“The beauty of it,” says st Lt. Eric J. Simmons, “is that the wall units can be reused in different ways for training.” In one place, for example, they added a tarp across the top to form a shelter.
The units have cast-in lift points on the top edge and can be moved and repositioned with a forklift. The current units are all positioned independently — in some cases on uneven terrain — but the panels also can be designed with connections for linking them edge-to-edge. In addition, their flat profile enables them to be placed at right angles with virtually no gap between them, unlike Jersey barrier-type units whose tapered design cannot abut seamlessly at any angle, except end-to-end.
Their rotatable feet extend 2.5 ft. from the wall edge when deployed, providing stability to resist wind-loads of up to 20 mph. For shipping and storage, the feet fit completely underneath the wall profile, so the units can be hori- zontally stacked flat or close-stacked vertically. The walls were fabricated at Ecolite’s Moreno Valley facility and shipped to the Idaho site 850 miles away, stacked seven panels high on flatbed trucks, 2 units per truck.
A Wall for All Seasons
In a construction context, the movable wall design has many possibilities. With a variety of available dimensions in addition to those used in Idaho, they can be engineered to be lifted from top or bottom and are adaptable to semi-permanent or permanent support systems.
For example, when used as a perimeter fence, they go up quickly and can adapt to new configurations as a proj- ect changes. Their screening ability makes them much more difficult to climb or penetrate than a chain-link fence, and they serve as a sound barrier to help minimize job-site noise.
The high-impact resistant walls can control both vehicular and pedestrian traffic and serve as hazard protection. In fact, a similar type of wall, with only half the concrete thickness, passed the Miami/Dade County (Fla.) Wind- blown Missile Impact Test, the most stringent hurricane-safety test in the country.
The material’s high fire resistance is useful when enclosing fueling areas or tank farms as well as welding areas, and it serves as both spark protection and a visual screen. Wall units also can serve as emergency fire breaks to control the spread of a conflagration. The design can be modified to include blast- and ballistic-resistant materi- als for high-security applications.
By placing the units in an enclosed configuration with linked corners, they become a bin for loose bulk material or they can be covered and temporarily joint-sealed to protect contents from wind and weather.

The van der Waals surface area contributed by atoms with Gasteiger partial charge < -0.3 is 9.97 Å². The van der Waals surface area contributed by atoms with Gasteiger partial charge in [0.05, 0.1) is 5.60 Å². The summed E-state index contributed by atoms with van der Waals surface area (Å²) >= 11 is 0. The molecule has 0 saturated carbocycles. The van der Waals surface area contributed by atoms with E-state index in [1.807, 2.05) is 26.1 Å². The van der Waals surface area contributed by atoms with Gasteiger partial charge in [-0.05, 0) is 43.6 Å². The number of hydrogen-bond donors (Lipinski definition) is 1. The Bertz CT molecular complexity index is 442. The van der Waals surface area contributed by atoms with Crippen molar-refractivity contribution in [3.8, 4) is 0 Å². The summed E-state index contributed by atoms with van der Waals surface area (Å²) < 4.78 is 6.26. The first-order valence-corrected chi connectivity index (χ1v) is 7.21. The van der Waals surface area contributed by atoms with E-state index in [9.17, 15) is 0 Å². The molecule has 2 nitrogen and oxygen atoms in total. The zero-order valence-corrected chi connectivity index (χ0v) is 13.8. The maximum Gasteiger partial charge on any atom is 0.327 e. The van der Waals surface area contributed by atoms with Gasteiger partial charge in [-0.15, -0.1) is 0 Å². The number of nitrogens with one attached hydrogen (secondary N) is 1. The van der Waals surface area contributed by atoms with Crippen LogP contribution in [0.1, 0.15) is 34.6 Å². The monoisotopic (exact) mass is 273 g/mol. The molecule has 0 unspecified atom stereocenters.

Because the walls are reusable, they represent a versatile investment.
Beyond temporary applications on the construction site, the walls offer architectural opportunities. The material can be finished with integral color, cast-in textures and architectural details such as reveals. They can form a re- configurable partition system for a multi-purpose event space and can act as screens for crowd management and pedestrian traffic channeling.
The various high-performance properties of the walls derive from the hybrid system used to make them. They are studcast panels, a composite of specially formulated lightweight Ecolite concrete mated to cold-formed steel stud framing. A robust, pre-engineered wall technology, studcast was invented as a sustainable, rapid-erection con- struction system (See September 2008 DATELINE).
Wall units can be generic or custom made for virtually the same cost. Studcast allows an almost seamless flow from design to construction, since the factory fabrication system is directly driven by the design documents, and even a boilerplate design, such as a 6’x0’ freestanding wall unit, is, in essence, custom fabricated.
Time and cost are highly predictable and controllable: casting is done indoors, unaffected by bad weather mini- mizing jobsite labor and time.
A design-build firm also can license the wall system technologies from Ecolite and become its own studcast pro- ducer, the logical extension of the design-build one-stop shop concept. In addition to supplying its own needs, an Ecolite licensee has an exclusive territory to fabricate and sell studcast walls to other builders, thereby getting a piece of the competition’s projects. Regardless of the method, the overall rapidity of erection shortens schedules, leading to faster delivery and better cash flow.
Aaron Chusid is project manager for Chusid Associates at www.chusid.com
D AT E L I N E
Reprinted with permission of the Design-Build Institute of America (DBIA) Visit www.DBIA.org for more info